Very odd then @Robertsprr, although feeding shouldn't happen until there's fruit set.
    I wonder if there's been far too much food for the growbags ones. That can sometimes be worse than too little food. 
    The only other thing I can think of is that, when you got the growbags, did you give them a shake before opening and using them? The contents can settle very badly because the bags are sitting stacked, often for long periods. Giving them a good shake up or turning them upside down helps to mix the contents.  :)
    Perhaps it's worth repotting that top one in your other compost, assuming you have some, and seeing if there's an improvement. Worth a wee experiment maybe? 

    It's a bit much if Tomorite told you it was your fault, and pretty poor customer service telling you the others had blight. No wonder you're hacked off  :/

    It's a place where beautiful isn't enough of a word....

    I live in west central Scotland - not where that photo is...
  • RobertsprrRobertsprr Posts: 21
    Just so anyone who reads this knows I have been growing Tomatoes for 50 years. In pots in soil in compost and in All types and sizes of Grow bags. When I buy a certain product I Always follow the Manufacturers instructions.
    The Tomorite giant bags state that you should not cut any holes in the bags, only the ones you intend planting in. And plumping the bags. Also it says not to use any feed for 6 weeks as they are supposed to be enriched with seaweed fertiliser. I never feed until the first trusses have set. 
    After following all theses instructions they have all catastrophically failed. And the others have done very well. So I can only come to the conclusion there is a fault with the compost in the planters as has happened in the past. 2011 and 2016-17.
    yes I do understand that we can’t keep on stripping the planet of peat which was the perfect medium, but to blame the customer for their failure is awful.
    If they monitor where the materials they use come from making sure there is no poisonous material in their compost.
    like I told them there are NO second chances in the UK tomato growing season. You plant seeds in Feb-March, plant out in greenhouse in May (Earlier If heated) and that’s it. 
    It seems they are just not interested..
  • DovefromaboveDovefromabove Posts: 87,823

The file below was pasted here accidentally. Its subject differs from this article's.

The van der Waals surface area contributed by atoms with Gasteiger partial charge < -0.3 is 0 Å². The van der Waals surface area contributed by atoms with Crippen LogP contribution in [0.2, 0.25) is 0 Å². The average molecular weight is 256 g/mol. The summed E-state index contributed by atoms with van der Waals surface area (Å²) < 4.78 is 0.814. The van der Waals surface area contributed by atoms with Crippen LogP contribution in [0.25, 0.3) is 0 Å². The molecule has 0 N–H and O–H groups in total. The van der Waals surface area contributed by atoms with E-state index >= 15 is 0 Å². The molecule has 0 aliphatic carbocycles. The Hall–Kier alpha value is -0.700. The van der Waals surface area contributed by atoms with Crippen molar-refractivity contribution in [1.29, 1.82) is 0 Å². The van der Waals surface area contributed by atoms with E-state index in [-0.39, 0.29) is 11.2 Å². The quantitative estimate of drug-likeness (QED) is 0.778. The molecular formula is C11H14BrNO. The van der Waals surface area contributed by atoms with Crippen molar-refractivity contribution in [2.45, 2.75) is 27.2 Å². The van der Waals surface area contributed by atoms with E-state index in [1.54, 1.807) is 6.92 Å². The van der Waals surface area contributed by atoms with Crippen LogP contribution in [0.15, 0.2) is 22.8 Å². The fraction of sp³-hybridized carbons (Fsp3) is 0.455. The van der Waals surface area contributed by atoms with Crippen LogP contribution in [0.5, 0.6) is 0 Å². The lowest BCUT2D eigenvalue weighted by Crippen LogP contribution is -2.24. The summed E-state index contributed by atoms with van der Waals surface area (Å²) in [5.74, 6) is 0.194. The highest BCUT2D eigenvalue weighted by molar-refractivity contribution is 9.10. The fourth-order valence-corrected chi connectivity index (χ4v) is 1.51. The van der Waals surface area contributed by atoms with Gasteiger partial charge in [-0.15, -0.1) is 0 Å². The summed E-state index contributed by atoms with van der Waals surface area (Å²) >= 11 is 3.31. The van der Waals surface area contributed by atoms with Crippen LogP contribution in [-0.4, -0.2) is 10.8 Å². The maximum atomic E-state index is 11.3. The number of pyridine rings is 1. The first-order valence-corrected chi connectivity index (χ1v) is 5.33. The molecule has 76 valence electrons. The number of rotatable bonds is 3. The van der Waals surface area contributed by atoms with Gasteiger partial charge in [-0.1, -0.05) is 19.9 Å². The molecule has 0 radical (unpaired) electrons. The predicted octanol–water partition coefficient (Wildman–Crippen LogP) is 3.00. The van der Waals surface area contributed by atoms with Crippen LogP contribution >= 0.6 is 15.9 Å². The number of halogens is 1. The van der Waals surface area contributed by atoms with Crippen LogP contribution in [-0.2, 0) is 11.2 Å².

Do you use shading in the greenhouse?

    Gardening in Central Norfolk on improved gritty moraine over chalk ... free-draining.

  • FairygirlFairygirl Posts: 54,739
    It certainly sounds like the product isn't right @Robertsprr, because you're clearly doing the right things. I'm not sure what else you can do.  :/
    There was a thread recently where someone had a problem with a make of compost too, and it appeared to have some very serious problem that caused distortion of the plants. I'm afraid I can't remember the thread title, or whether it was tomatoes the person were growing, but I don't think it was growbags - just bagged compost. I don't think it was Levington's though. 

    It's a place where beautiful isn't enough of a word....

    I live in west central Scotland - not where that photo is...
  • RobertsprrRobertsprr Posts: 21
    Ok thanks for your help. I will just have to wait now till next year to get my normal bumper crop of Tomatoes, but certainly won’t be using Tomorite giant growbags. 
  • FairygirlFairygirl Posts: 54,739
    Don't blame you @Robertsprr - unlike the manufacturer  ;)
    I've never used growbags. I just use bagged compost and pots, although this year I've moved my tiny little greenhouse onto a border so that I can get them in the ground, which gives me more height, and in theory, makes it easier to maintain them. So far so good. 
    I meant to say too - they had a bit of a nerve suggesting your plants had blight. While not totally impossible, that's pretty unusual in a greenhouse!
    It's a place where beautiful isn't enough of a word....

    I live in west central Scotland - not where that photo is...